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J Infect Dis. 1991 Mar;163(3):441-7.

Prolonged CD4+ lymphocytopenia and thrombocytopenia in a chimpanzee persistently infected with human immunodeficiency virus type 1.

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Yerkes Regional Primate Research Center, Emory University, Atlanta, Georgia.


The immunologic and virologic status of a chimpanzee inoculated with multiple isolates of the human immunodeficiency virus type 1 (HIV-1) were assessed over 57 months to determine whether prolonged thrombocytopenia and CD4+ lymphocytopenia observed in the animal might be associated with long-term HIV infection. Although the chimpanzee showed no signs of disease, it lost both CD4+ (as low as 134 cells/microliter) and CD8+ lymphocytes approximately 30 months after initial infection, followed by thrombocytopenia that has persisted for greater than 2 years. Lymphopenia and thrombocytopenia were preceded by or coincided with the appearance of antibodies cross-reactive with histone H2B and decreased levels of complement component C4; an eightfold decrease in HIV-specific antibody titers; the inability of CD8+ lymphocytes to suppress virus replication; impaired proliferative responses to T cell mitogens; and the isolation of cell-free HIV from plasma. These data suggest that, given sufficient time, HIV-infected chimpanzees may develop disease.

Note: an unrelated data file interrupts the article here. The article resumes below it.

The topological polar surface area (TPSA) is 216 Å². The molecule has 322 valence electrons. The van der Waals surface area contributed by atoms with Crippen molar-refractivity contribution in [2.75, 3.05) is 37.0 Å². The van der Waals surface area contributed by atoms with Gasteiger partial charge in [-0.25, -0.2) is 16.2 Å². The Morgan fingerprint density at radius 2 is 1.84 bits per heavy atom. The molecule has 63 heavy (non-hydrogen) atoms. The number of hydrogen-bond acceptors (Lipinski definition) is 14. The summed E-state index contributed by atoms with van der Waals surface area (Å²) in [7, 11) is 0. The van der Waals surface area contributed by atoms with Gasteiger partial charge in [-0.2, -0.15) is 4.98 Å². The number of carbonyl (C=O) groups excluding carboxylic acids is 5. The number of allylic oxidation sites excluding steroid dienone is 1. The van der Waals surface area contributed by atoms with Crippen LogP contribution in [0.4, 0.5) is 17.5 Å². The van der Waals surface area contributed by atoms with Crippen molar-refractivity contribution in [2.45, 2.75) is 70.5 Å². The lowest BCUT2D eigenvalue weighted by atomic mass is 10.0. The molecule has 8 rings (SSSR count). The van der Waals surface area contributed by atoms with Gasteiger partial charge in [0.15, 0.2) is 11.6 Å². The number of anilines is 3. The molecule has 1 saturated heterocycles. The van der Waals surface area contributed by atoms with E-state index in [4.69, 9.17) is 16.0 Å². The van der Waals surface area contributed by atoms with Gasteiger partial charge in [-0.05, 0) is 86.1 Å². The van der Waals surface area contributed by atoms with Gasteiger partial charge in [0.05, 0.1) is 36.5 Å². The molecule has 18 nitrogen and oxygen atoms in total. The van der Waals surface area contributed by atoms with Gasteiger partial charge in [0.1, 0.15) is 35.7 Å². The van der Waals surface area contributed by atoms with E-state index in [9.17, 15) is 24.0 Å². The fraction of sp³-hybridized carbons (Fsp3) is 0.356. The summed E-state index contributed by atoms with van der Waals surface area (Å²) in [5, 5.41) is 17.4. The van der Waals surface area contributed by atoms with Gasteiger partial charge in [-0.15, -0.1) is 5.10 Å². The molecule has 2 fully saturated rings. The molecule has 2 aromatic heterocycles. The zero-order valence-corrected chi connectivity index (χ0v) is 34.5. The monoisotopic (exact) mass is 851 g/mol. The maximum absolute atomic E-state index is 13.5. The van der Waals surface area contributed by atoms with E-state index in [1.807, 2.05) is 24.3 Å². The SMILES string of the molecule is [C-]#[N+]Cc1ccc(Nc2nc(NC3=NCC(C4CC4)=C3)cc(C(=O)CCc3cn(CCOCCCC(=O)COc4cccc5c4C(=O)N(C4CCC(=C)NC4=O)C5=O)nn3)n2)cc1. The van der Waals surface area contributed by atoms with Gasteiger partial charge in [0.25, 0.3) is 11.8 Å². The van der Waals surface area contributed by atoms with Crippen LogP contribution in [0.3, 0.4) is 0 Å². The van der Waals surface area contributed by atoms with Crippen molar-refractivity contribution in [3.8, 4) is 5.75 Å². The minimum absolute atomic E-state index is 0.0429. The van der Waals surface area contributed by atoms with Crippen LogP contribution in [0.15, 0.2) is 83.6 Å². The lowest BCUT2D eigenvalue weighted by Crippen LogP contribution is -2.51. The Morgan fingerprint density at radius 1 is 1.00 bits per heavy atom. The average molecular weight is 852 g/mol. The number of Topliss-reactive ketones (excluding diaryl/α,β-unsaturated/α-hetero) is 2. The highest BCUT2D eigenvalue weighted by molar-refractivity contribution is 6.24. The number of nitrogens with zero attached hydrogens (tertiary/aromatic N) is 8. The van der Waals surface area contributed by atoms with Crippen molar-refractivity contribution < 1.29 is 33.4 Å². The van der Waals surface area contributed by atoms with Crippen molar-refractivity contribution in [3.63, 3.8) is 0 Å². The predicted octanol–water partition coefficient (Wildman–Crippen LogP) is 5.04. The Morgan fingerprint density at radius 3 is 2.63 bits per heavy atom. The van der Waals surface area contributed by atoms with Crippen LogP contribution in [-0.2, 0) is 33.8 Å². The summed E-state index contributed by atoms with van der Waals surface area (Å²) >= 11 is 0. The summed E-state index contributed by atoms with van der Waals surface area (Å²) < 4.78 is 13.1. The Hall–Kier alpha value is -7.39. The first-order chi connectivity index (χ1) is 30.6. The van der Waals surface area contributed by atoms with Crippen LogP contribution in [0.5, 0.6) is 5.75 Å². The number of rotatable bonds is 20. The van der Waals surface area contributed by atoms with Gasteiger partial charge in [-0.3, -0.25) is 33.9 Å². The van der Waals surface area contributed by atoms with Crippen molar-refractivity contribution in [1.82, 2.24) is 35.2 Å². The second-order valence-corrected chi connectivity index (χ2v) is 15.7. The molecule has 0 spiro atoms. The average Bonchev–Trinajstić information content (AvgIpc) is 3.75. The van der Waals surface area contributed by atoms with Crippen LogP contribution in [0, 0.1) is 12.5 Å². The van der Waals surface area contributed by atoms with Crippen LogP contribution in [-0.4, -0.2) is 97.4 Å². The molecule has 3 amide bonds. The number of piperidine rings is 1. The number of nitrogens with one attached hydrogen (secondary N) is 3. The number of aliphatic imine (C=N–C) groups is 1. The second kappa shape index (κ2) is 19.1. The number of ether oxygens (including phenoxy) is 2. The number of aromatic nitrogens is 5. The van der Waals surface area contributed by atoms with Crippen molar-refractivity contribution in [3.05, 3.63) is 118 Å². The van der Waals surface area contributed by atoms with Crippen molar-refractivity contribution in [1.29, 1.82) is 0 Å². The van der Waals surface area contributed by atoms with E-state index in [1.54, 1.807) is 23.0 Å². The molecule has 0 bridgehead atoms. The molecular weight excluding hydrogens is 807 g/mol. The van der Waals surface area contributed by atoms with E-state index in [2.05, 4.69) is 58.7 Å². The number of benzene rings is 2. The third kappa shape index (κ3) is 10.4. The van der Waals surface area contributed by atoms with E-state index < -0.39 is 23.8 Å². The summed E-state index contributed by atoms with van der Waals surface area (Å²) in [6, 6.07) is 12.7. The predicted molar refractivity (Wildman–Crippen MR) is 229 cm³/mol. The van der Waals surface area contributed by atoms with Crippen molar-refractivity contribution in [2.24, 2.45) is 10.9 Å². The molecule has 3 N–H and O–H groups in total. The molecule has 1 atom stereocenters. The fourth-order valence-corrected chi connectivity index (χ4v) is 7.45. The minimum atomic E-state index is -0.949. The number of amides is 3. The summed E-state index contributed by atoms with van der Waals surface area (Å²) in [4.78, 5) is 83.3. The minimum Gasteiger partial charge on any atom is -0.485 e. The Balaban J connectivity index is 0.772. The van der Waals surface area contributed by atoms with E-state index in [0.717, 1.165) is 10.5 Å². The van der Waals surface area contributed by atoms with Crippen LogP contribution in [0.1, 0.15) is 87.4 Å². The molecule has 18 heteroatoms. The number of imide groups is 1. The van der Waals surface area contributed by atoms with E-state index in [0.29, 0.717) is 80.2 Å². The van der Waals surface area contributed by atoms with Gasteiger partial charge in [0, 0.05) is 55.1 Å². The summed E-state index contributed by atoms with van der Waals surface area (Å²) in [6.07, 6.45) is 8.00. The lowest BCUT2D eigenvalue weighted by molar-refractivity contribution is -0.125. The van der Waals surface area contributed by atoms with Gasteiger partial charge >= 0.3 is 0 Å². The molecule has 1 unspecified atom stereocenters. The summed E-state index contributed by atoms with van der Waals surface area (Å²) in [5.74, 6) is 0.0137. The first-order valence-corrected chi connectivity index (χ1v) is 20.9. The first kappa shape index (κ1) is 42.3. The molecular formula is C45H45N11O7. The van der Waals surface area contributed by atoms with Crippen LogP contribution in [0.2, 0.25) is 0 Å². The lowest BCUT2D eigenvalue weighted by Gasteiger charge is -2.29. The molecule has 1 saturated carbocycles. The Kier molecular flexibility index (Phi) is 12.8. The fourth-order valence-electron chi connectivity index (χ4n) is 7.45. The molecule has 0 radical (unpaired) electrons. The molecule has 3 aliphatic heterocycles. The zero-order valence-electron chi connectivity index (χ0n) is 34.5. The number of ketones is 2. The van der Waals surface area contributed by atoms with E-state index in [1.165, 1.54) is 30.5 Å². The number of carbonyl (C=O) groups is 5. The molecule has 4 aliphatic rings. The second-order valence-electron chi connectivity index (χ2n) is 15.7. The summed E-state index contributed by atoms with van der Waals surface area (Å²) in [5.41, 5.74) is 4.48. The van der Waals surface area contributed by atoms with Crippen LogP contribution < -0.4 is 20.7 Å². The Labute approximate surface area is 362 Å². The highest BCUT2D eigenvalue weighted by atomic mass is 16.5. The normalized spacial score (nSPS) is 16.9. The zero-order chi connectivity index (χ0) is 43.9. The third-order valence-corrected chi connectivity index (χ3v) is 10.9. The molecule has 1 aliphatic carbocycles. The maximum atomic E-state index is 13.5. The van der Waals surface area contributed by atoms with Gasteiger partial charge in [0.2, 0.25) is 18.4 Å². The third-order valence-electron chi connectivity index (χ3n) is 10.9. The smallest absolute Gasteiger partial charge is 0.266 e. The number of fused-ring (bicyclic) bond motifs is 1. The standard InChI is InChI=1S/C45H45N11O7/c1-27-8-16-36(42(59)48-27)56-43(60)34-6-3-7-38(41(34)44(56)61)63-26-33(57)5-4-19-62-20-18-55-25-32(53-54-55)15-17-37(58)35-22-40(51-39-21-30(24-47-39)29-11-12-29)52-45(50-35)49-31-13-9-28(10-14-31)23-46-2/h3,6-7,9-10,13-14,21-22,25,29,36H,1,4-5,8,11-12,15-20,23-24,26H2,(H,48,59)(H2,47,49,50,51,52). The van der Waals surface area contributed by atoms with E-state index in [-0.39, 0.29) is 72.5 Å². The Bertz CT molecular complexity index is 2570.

[Indexed for MEDLINE]

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